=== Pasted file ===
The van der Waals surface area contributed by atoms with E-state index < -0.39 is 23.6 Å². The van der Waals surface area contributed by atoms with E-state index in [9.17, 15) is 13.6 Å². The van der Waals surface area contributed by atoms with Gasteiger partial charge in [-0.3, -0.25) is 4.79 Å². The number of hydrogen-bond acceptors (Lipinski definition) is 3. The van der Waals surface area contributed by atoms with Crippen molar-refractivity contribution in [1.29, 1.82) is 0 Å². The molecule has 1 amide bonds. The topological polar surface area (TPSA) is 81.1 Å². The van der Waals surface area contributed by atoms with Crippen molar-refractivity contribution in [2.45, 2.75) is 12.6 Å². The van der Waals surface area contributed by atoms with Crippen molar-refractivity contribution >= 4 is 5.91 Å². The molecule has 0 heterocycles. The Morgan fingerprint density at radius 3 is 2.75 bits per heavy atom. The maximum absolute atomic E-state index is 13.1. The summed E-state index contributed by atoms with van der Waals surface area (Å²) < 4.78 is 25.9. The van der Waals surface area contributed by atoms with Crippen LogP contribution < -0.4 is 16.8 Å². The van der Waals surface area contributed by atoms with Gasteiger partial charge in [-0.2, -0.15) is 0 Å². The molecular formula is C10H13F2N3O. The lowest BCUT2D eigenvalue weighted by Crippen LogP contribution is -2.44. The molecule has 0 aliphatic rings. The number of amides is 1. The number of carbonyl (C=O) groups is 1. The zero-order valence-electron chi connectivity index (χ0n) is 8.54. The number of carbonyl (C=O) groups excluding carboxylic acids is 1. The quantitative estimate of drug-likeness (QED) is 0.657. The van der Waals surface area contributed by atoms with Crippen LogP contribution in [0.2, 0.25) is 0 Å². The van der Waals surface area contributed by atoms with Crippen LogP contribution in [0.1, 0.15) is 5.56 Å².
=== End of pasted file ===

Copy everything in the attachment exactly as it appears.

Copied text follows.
The van der Waals surface area contributed by atoms with E-state index < -0.39 is 23.6 Å². The van der Waals surface area contributed by atoms with E-state index in [9.17, 15) is 13.6 Å². The van der Waals surface area contributed by atoms with Gasteiger partial charge in [-0.3, -0.25) is 4.79 Å². The number of hydrogen-bond acceptors (Lipinski definition) is 3. The van der Waals surface area contributed by atoms with Crippen molar-refractivity contribution in [1.29, 1.82) is 0 Å². The molecule has 1 amide bonds. The topological polar surface area (TPSA) is 81.1 Å². The van der Waals surface area contributed by atoms with Crippen molar-refractivity contribution in [2.45, 2.75) is 12.6 Å². The van der Waals surface area contributed by atoms with Crippen molar-refractivity contribution >= 4 is 5.91 Å². The molecule has 0 heterocycles. The Morgan fingerprint density at radius 3 is 2.75 bits per heavy atom. The maximum absolute atomic E-state index is 13.1. The summed E-state index contributed by atoms with van der Waals surface area (Å²) < 4.78 is 25.9. The van der Waals surface area contributed by atoms with Crippen LogP contribution < -0.4 is 16.8 Å². The van der Waals surface area contributed by atoms with Gasteiger partial charge in [-0.2, -0.15) is 0 Å². The molecular formula is C10H13F2N3O. The lowest BCUT2D eigenvalue weighted by Crippen LogP contribution is -2.44. The molecule has 0 aliphatic rings. The number of amides is 1. The number of carbonyl (C=O) groups is 1. The zero-order valence-electron chi connectivity index (χ0n) is 8.54. The number of carbonyl (C=O) groups excluding carboxylic acids is 1. The quantitative estimate of drug-likeness (QED) is 0.657. The van der Waals surface area contributed by atoms with Crippen LogP contribution in [0.2, 0.25) is 0 Å². The van der Waals surface area contributed by atoms with Crippen LogP contribution in [0.1, 0.15) is 5.56 Å².